It’s just not possible that a heavier tire caused wheel problems. More than likely the cracks were because of running 110psi on wheels rated for much less. I’ve said it multiple times, make sure your wheels are rated for the higher pressure if you upgrade tires and are thinking about running higher pressure than on the placard. No doubt people just blindly follow the “run sidewall psi” “advice” given by many here without considering what the wheels are capable of.
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Old 04-12-2019, 08:07 PM   #12
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Originally Posted by DieselDrax View Post
It’s just not possible that a heavier tire caused wheel problems. More than likely the cracks were because of running 110psi on wheels rated for much less. I’ve said it multiple times, make sure your wheels are rated for the higher pressure if you upgrade tires and are thinking about running higher pressure than on the placard. No doubt people just blindly follow the “run sidewall psi” “advice” given by many here without considering what the wheels are capable of.
To add to this...

It has also been floated around here in past discussions that the valve stems are what needs to be rated for 80 or 110 PSI and not the wheels

This, I believe, is not true.
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Old 04-12-2019, 08:14 PM   #13
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To add to this...

It has also been floated around here in past discussions that the valve stems are what needs to be rated for 80 or 110 PSI and not the wheels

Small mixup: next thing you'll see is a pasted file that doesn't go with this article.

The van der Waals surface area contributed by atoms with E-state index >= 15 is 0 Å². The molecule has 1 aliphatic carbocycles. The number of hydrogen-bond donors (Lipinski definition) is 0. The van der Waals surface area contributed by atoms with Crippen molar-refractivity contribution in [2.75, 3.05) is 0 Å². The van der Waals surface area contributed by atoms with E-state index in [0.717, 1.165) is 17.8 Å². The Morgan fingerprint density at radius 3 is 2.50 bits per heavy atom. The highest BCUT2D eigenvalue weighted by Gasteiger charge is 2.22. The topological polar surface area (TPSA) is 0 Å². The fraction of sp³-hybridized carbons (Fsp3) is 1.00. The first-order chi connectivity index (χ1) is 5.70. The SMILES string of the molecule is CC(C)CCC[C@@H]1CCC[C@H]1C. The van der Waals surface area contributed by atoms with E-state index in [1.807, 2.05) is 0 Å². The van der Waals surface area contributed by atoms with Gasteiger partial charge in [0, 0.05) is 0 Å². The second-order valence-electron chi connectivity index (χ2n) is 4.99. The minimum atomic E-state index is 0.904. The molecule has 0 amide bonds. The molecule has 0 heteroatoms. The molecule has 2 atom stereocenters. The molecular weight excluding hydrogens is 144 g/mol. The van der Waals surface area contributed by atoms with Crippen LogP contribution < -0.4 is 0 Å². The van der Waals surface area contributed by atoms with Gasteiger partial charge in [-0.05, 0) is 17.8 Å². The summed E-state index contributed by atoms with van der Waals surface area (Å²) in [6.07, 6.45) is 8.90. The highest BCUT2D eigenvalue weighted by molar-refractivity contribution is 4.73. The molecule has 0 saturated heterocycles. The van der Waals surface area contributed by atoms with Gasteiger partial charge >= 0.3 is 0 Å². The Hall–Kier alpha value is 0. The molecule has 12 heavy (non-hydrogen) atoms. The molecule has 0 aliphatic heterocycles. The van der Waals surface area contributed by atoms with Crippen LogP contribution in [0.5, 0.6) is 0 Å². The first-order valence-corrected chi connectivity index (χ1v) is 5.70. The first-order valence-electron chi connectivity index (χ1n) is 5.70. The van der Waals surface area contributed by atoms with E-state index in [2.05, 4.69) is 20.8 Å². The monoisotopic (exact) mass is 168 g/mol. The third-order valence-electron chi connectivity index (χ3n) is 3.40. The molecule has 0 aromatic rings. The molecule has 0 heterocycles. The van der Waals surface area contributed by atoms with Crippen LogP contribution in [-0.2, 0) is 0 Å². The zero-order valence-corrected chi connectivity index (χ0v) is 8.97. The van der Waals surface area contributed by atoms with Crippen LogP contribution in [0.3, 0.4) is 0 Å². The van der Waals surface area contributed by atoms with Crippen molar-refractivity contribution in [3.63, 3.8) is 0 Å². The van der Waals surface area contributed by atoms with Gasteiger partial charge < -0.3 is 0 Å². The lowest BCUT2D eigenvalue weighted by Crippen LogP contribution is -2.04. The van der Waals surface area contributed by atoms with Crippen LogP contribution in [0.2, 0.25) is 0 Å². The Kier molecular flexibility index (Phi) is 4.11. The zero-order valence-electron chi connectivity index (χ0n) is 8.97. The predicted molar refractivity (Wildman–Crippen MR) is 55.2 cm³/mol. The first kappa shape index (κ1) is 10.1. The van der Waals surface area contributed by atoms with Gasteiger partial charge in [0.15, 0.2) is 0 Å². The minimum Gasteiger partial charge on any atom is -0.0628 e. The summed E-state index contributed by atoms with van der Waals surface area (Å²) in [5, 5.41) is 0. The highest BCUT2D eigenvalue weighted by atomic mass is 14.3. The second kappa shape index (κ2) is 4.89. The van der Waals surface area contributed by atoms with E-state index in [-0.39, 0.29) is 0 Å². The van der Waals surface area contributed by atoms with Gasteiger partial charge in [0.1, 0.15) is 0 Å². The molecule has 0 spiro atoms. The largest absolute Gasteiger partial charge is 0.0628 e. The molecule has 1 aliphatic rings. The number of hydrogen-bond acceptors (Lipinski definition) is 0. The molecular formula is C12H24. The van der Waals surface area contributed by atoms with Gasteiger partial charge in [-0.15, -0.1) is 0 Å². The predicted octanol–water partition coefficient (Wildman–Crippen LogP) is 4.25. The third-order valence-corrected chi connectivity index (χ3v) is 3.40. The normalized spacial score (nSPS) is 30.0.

This, I believe, is not true.
I think that's right the BOTH wheels and valve stems need to be rated for the pressures used.

If you figured the square inches of rim loaded by the pressure and multiplied by 110 or 80, that's a lot of load.
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Old 04-13-2019, 06:27 AM   #14
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Quote:
Originally Posted by Slow Moon View Post
I am curious about how it was determined the the WEIGHT of a tire caused wheels to crack. Not a tire engineer, but it seems to me that the weight of a tire carcass would be minimal compared to other forces on wheels, especially on a tandem, but single axle as well. As I think about it, the tire weight is supported by the road and the tire supports the wheel weight. This is as good as any time learn if I am just an ignoramus about an unexpected force on my wheels imposed by the weight of the tires. Do you have any handy information about this supposed finding?
As I recall, there were 2 reported instances. Hispec replaced the wheels in both occurrences. The assumption that the heavier tire weight caused the cracks is simply my own observational speculation.
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Old 04-13-2019, 06:33 AM   #15
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Originally Posted by CaptnJohn View Post
If you have 16" wheels just get Sailun and forget about tire problems!
Agreed! Support international trade too! Great tires, no smoke mirrors like Good Year did with me and the China Bomb Marathon's.